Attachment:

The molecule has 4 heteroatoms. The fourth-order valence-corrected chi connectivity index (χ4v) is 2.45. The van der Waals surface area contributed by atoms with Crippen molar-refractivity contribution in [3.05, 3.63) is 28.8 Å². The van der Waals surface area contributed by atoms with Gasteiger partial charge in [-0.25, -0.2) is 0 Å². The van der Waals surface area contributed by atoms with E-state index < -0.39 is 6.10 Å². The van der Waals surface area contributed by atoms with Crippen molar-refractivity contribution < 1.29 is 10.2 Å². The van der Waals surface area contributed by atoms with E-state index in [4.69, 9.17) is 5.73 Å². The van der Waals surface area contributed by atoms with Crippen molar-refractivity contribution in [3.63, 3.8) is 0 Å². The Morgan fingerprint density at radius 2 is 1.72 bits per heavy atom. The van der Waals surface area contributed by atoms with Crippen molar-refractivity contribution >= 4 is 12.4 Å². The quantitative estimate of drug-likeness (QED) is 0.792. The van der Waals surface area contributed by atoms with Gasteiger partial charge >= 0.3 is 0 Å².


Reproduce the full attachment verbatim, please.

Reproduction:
The molecule has 4 heteroatoms. The fourth-order valence-corrected chi connectivity index (χ4v) is 2.45. The van der Waals surface area contributed by atoms with Crippen molar-refractivity contribution in [3.05, 3.63) is 28.8 Å². The van der Waals surface area contributed by atoms with Gasteiger partial charge in [-0.25, -0.2) is 0 Å². The van der Waals surface area contributed by atoms with E-state index < -0.39 is 6.10 Å². The van der Waals surface area contributed by atoms with Crippen molar-refractivity contribution < 1.29 is 10.2 Å². The van der Waals surface area contributed by atoms with E-state index in [4.69, 9.17) is 5.73 Å². The van der Waals surface area contributed by atoms with Crippen molar-refractivity contribution in [3.63, 3.8) is 0 Å². The Morgan fingerprint density at radius 2 is 1.72 bits per heavy atom. The van der Waals surface area contributed by atoms with Crippen molar-refractivity contribution >= 4 is 12.4 Å². The quantitative estimate of drug-likeness (QED) is 0.792. The van der Waals surface area contributed by atoms with Gasteiger partial charge >= 0.3 is 0 Å².